General Electric said it already had raised $29 billion this year, putting it more than 60 percent of the way toward its goal of $45 billion.
“There has been strong demand for GE’s debt, with all three offerings oversubscribed last week,” the conglomerate said on one of its Web sites, www.GEReports.com.
Two of the three deals were offered outside the U.S. Federal Deposit Insurance Guarantee’s Temporary Loan Guarantee Program (TGLP).
The company said it plans to use proceeds to meet its 2009 maturities and reduce its commercial paper balance.
Last week, General Electric Capital Corp. raised $10 billion in a four-part sale of notes, which Bloomberg News called the biggest offering of debt to be backed by the FDIC.
In early December it sold $6.5 billion of medium-term notes in four parts, up from an originally planned $5.5 billion. That sale also was guaranteed by the Federal TLGP. Then in mid-December, Standard & Poor’s revised its outlook on GE and units, including GE Capital Corp., to negative from stable on its AAA-rated debt. S&P further warned that it could downgrade the company from the exalted AAA level within two years. As the credit rating agency put it, there is at least a one-in-three possibility of a downgrade over that period.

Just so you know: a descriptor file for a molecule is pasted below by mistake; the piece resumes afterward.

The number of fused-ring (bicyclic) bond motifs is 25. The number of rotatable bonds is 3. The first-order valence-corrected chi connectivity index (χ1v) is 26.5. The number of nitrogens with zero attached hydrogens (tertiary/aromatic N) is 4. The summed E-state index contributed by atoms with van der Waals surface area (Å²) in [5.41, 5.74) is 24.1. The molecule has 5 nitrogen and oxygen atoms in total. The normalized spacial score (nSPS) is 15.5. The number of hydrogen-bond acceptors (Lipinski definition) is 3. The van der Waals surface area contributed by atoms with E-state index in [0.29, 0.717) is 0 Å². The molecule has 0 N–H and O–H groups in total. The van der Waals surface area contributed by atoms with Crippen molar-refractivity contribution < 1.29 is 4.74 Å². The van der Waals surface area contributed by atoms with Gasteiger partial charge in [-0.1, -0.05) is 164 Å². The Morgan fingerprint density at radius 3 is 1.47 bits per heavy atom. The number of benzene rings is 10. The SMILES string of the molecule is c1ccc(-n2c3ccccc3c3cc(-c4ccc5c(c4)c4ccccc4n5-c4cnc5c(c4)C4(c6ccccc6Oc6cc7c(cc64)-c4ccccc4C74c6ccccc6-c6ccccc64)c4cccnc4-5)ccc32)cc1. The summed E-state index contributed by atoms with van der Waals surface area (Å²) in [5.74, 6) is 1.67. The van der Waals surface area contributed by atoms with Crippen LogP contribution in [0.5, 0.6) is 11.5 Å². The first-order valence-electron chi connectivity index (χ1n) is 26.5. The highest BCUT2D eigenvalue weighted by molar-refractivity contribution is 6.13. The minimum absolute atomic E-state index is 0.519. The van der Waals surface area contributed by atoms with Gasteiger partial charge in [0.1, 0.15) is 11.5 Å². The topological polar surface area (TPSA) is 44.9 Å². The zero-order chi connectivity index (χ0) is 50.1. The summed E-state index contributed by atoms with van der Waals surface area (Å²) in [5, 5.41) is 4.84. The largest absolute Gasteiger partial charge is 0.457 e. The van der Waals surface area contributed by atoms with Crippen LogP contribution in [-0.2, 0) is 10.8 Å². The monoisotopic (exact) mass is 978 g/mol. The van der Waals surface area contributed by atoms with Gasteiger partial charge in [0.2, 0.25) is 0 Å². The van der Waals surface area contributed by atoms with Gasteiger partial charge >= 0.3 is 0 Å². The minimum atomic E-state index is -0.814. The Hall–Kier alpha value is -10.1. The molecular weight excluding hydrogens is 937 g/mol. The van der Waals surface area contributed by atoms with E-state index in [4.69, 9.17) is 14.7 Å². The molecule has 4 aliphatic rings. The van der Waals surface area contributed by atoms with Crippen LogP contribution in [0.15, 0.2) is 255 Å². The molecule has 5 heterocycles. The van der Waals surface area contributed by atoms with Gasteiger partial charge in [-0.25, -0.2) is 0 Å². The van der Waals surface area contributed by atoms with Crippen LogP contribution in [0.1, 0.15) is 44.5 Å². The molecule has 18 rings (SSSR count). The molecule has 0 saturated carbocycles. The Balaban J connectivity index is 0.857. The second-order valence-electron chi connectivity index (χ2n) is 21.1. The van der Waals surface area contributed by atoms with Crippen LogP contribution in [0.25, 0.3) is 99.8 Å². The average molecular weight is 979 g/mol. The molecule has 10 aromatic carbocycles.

S&P added, however, that supporting its continued higher ratings would be GE’s commitment to maintaining the highest credit quality; the still-solid prospects for many of its business segments, even in light of developing economic weakness; and the company’s ample financial flexibility.
In late October, General Electric sold commercial paper to the Federal Reserve in the first day of the Fed’s program to buy the short-term securities, marketwatch.com disclosed at the time, citing spokesman Russell Wilkerson said in a phone interview. The amount was not disclosed.